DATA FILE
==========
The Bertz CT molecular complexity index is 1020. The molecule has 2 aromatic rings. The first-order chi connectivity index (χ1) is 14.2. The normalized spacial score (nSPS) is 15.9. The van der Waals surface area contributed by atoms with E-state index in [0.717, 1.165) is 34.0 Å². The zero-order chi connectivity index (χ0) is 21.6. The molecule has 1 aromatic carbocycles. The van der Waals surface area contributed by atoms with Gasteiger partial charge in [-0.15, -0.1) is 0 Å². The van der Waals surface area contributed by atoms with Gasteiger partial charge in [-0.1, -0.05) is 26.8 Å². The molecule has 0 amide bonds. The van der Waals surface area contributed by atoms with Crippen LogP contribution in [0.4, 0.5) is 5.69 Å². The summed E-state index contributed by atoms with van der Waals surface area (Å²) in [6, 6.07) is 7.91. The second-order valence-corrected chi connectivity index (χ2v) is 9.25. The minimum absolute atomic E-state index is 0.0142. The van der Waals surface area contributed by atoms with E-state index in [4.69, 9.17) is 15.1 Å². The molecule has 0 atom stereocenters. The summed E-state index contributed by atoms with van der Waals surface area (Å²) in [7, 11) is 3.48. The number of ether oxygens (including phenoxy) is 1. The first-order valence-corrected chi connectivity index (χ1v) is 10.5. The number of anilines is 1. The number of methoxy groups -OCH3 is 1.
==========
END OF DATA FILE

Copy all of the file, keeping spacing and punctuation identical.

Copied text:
The Bertz CT molecular complexity index is 1020. The molecule has 2 aromatic rings. The first-order chi connectivity index (χ1) is 14.2. The normalized spacial score (nSPS) is 15.9. The van der Waals surface area contributed by atoms with E-state index in [0.717, 1.165) is 34.0 Å². The zero-order chi connectivity index (χ0) is 21.6. The molecule has 1 aromatic carbocycles. The van der Waals surface area contributed by atoms with Gasteiger partial charge in [-0.15, -0.1) is 0 Å². The van der Waals surface area contributed by atoms with Gasteiger partial charge in [-0.1, -0.05) is 26.8 Å². The molecule has 0 amide bonds. The van der Waals surface area contributed by atoms with Crippen LogP contribution in [0.4, 0.5) is 5.69 Å². The summed E-state index contributed by atoms with van der Waals surface area (Å²) in [6, 6.07) is 7.91. The second-order valence-corrected chi connectivity index (χ2v) is 9.25. The minimum absolute atomic E-state index is 0.0142. The van der Waals surface area contributed by atoms with E-state index in [4.69, 9.17) is 15.1 Å². The molecule has 0 atom stereocenters. The summed E-state index contributed by atoms with van der Waals surface area (Å²) in [7, 11) is 3.48. The number of ether oxygens (including phenoxy) is 1. The first-order valence-corrected chi connectivity index (χ1v) is 10.5. The number of anilines is 1. The number of methoxy groups -OCH3 is 1.